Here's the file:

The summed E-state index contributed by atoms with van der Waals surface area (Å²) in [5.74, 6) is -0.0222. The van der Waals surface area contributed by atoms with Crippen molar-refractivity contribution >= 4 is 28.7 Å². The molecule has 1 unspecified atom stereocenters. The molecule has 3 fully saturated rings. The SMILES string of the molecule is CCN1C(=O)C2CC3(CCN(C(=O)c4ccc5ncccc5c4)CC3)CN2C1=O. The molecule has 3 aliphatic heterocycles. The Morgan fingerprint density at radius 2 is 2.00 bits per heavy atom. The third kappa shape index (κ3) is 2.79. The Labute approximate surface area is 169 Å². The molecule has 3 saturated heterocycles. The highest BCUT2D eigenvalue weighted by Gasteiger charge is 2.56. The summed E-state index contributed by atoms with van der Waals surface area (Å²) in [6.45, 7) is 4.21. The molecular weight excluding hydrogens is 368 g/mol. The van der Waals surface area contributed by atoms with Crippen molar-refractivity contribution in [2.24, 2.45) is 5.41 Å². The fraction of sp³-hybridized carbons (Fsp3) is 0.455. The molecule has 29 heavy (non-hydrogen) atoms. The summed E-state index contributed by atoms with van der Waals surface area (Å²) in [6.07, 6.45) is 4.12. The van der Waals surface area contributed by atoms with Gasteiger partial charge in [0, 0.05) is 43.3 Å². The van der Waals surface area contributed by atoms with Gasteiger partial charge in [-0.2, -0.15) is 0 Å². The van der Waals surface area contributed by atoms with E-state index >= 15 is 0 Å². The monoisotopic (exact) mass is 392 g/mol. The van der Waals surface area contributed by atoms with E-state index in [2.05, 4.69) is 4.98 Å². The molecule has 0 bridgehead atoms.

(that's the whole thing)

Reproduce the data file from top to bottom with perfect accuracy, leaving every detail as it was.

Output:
The summed E-state index contributed by atoms with van der Waals surface area (Å²) in [5.74, 6) is -0.0222. The van der Waals surface area contributed by atoms with Crippen molar-refractivity contribution >= 4 is 28.7 Å². The molecule has 1 unspecified atom stereocenters. The molecule has 3 fully saturated rings. The SMILES string of the molecule is CCN1C(=O)C2CC3(CCN(C(=O)c4ccc5ncccc5c4)CC3)CN2C1=O. The molecule has 3 aliphatic heterocycles. The Morgan fingerprint density at radius 2 is 2.00 bits per heavy atom. The third kappa shape index (κ3) is 2.79. The Labute approximate surface area is 169 Å². The molecule has 3 saturated heterocycles. The highest BCUT2D eigenvalue weighted by Gasteiger charge is 2.56. The summed E-state index contributed by atoms with van der Waals surface area (Å²) in [6.45, 7) is 4.21. The molecular weight excluding hydrogens is 368 g/mol. The van der Waals surface area contributed by atoms with Crippen molar-refractivity contribution in [2.24, 2.45) is 5.41 Å². The fraction of sp³-hybridized carbons (Fsp3) is 0.455. The molecule has 29 heavy (non-hydrogen) atoms. The summed E-state index contributed by atoms with van der Waals surface area (Å²) in [6.07, 6.45) is 4.12. The van der Waals surface area contributed by atoms with Gasteiger partial charge in [0, 0.05) is 43.3 Å². The van der Waals surface area contributed by atoms with Gasteiger partial charge in [-0.2, -0.15) is 0 Å². The van der Waals surface area contributed by atoms with E-state index >= 15 is 0 Å². The monoisotopic (exact) mass is 392 g/mol. The van der Waals surface area contributed by atoms with E-state index in [2.05, 4.69) is 4.98 Å². The molecule has 0 bridgehead atoms.